3. 3.
    Cheng P, Han P, Zhao C, et al. High-purity magnesium interference screws promote fibrocartilaginous entheses regeneration in the anterior cruciate ligament reconstruction rabbit model via accumulation of BMP-2 and VEGF. Biomaterials, 2016, 81: 14–26CrossRefGoogle Scholar
  4. 4.
    Zhao D, Huang S, Lu F, et al. Vascularized bone grafting fixed by biodegradable magnesium screw for treating osteonecrosis of the femoral head. Biomaterials, 2016, 81: 84–92CrossRefGoogle Scholar
  5. 5.
    Staiger MP, Pietak AM, Huadmai J, et al. Magnesium and its alloys as orthopedic biomaterials: A review. Biomaterials, 2006, 27: 1728–1734CrossRefGoogle Scholar
  6. 6.
    Witte F. The history of biodegradable magnesium implants: A review. Acta Biomater, 2010, 6: 1680–1692CrossRefGoogle Scholar
  7. 7.
    Rössig C, Angrisani N, Helmecke P, et al. In vivo evaluation of a magnesium-based degradable intramedullary nailing system in a sheep model. Acta Biomater, 2015, 25: 369–383CrossRefGoogle Scholar
  8. 8.
    Witte F, Hort N, Vogt C, et al. Degradable biomaterials based on magnesium corrosion. Curr Opin Solid State Mater Sci, 2008, 12: 63–72CrossRefGoogle Scholar
  9. 9.
    Xu W, Birbilis N, Sha G, et al. A high-specific-strength and corrosion-resistant magnesium alloy. Nat Mater, 2015, 14: 1229–1235CrossRefGoogle Scholar
  10. 10.
    Geddes JR, Burgess S, Hawton K, et al. Long-term lithium therapy for bipolar disorder: systematic review and meta-analysis of randomized controlled trials. Am J Psych, 2004, 161: 217–222CrossRefGoogle Scholar
  11. 11.
    Baastrup PC, Poulsen JC, Schou M, et al. Prophylactic lithium: double blind discontinuation in manic-depressive and recurrentdepressive disorders. Lancet, 1970, 296: 326–330CrossRefGoogle Scholar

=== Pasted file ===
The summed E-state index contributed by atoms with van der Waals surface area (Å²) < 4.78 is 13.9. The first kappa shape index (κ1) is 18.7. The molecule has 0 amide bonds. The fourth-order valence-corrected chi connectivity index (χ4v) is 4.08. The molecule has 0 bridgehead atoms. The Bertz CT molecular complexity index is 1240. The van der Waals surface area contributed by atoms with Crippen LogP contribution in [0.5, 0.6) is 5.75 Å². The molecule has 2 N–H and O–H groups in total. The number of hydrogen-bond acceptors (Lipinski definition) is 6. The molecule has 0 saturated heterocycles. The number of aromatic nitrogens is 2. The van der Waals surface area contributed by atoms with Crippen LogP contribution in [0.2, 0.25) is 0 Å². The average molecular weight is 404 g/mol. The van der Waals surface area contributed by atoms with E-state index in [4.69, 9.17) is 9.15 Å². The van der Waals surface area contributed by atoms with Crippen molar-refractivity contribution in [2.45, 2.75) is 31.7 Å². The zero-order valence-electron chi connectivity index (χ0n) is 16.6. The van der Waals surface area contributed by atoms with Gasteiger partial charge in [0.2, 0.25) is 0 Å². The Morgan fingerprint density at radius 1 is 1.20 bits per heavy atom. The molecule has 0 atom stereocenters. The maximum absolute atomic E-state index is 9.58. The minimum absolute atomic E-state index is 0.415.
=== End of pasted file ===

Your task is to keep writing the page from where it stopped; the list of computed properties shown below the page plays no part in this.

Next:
12. 12.
    Clément-Lacroix P, Ai M, Morvan F, et al. Lrp5-independent activation of Wnt signaling by lithium chloride increases bone formation and bone mass in mice. Proc Natl Acad Sci USA, 2005, 102: 17406–17411CrossRefGoogle Scholar
  13. 13.
    Day TF, Guo X, Garrett-Beal L, et al. Wnt/ß-catenin signaling in mesenchymal progenitors controls osteoblast and chondrocyte differentiation during vertebrate skeletogenesis. Dev Cell, 2005, 8: 739–750CrossRefGoogle Scholar
  14. 14.
    Zamani A, Omrani GR, Nasab MM. Lithium’s effect on bone mineral density. Bone, 2009, 44: 331–334CrossRefGoogle Scholar
  15. 15.
    Hirai K, Somekawa H, Takigawa Y, et al. Effects of Ca and Sr addition on mechanical properties of a cast AZ91 magnesium alloy at room and elevated temperature. Mater Sci Eng-A, 2005, 403: 276–280CrossRefGoogle Scholar
  16. 16.
    Erdmann N, Angrisani N, Reifenrath J, et al. Biomechanical testing and degradation analysis of MgCa0.8 alloy screws: A comparative in vivo study in rabbits. Acta Biomater, 2011, 7: 1421–1428CrossRefGoogle Scholar
  17. 17.